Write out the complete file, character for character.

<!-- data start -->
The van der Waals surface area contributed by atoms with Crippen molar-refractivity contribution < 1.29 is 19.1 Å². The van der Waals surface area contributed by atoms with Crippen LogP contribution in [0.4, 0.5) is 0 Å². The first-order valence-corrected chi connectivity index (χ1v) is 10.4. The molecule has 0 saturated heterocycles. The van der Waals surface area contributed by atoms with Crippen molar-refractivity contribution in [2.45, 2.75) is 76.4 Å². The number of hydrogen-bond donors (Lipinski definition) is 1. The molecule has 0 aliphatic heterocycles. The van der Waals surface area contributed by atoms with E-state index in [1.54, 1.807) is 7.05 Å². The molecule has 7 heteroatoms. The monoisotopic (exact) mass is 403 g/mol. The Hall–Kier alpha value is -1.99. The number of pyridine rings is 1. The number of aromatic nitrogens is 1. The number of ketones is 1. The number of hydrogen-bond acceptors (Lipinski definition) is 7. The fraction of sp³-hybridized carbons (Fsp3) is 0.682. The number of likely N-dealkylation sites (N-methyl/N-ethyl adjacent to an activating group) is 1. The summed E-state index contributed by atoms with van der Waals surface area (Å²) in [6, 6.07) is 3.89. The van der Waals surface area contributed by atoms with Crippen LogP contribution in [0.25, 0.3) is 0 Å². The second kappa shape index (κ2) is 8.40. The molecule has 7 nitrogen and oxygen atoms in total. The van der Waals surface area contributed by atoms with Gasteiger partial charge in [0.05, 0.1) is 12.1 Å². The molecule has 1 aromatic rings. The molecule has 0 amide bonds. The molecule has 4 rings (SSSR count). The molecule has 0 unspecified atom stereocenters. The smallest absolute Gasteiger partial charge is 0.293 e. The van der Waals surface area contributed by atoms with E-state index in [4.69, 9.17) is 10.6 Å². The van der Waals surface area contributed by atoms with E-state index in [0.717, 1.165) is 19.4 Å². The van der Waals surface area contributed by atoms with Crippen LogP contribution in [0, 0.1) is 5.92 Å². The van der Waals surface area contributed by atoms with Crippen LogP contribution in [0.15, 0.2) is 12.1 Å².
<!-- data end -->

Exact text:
The van der Waals surface area contributed by atoms with Crippen molar-refractivity contribution < 1.29 is 19.1 Å². The van der Waals surface area contributed by atoms with Crippen LogP contribution in [0.4, 0.5) is 0 Å². The first-order valence-corrected chi connectivity index (χ1v) is 10.4. The molecule has 0 saturated heterocycles. The van der Waals surface area contributed by atoms with Crippen molar-refractivity contribution in [2.45, 2.75) is 76.4 Å². The number of hydrogen-bond donors (Lipinski definition) is 1. The molecule has 0 aliphatic heterocycles. The van der Waals surface area contributed by atoms with E-state index in [1.54, 1.807) is 7.05 Å². The molecule has 7 heteroatoms. The monoisotopic (exact) mass is 403 g/mol. The Hall–Kier alpha value is -1.99. The number of pyridine rings is 1. The number of aromatic nitrogens is 1. The number of ketones is 1. The number of hydrogen-bond acceptors (Lipinski definition) is 7. The fraction of sp³-hybridized carbons (Fsp3) is 0.682. The number of likely N-dealkylation sites (N-methyl/N-ethyl adjacent to an activating group) is 1. The summed E-state index contributed by atoms with van der Waals surface area (Å²) in [6, 6.07) is 3.89. The van der Waals surface area contributed by atoms with Crippen LogP contribution in [0.25, 0.3) is 0 Å². The second kappa shape index (κ2) is 8.40. The molecule has 7 nitrogen and oxygen atoms in total. The van der Waals surface area contributed by atoms with Gasteiger partial charge in [0.05, 0.1) is 12.1 Å². The molecule has 1 aromatic rings. The molecule has 0 amide bonds. The molecule has 4 rings (SSSR count). The molecule has 0 unspecified atom stereocenters. The smallest absolute Gasteiger partial charge is 0.293 e. The van der Waals surface area contributed by atoms with E-state index in [4.69, 9.17) is 10.6 Å². The van der Waals surface area contributed by atoms with E-state index in [0.717, 1.165) is 19.4 Å². The van der Waals surface area contributed by atoms with Crippen LogP contribution in [0, 0.1) is 5.92 Å². The van der Waals surface area contributed by atoms with Crippen LogP contribution in [0.15, 0.2) is 12.1 Å².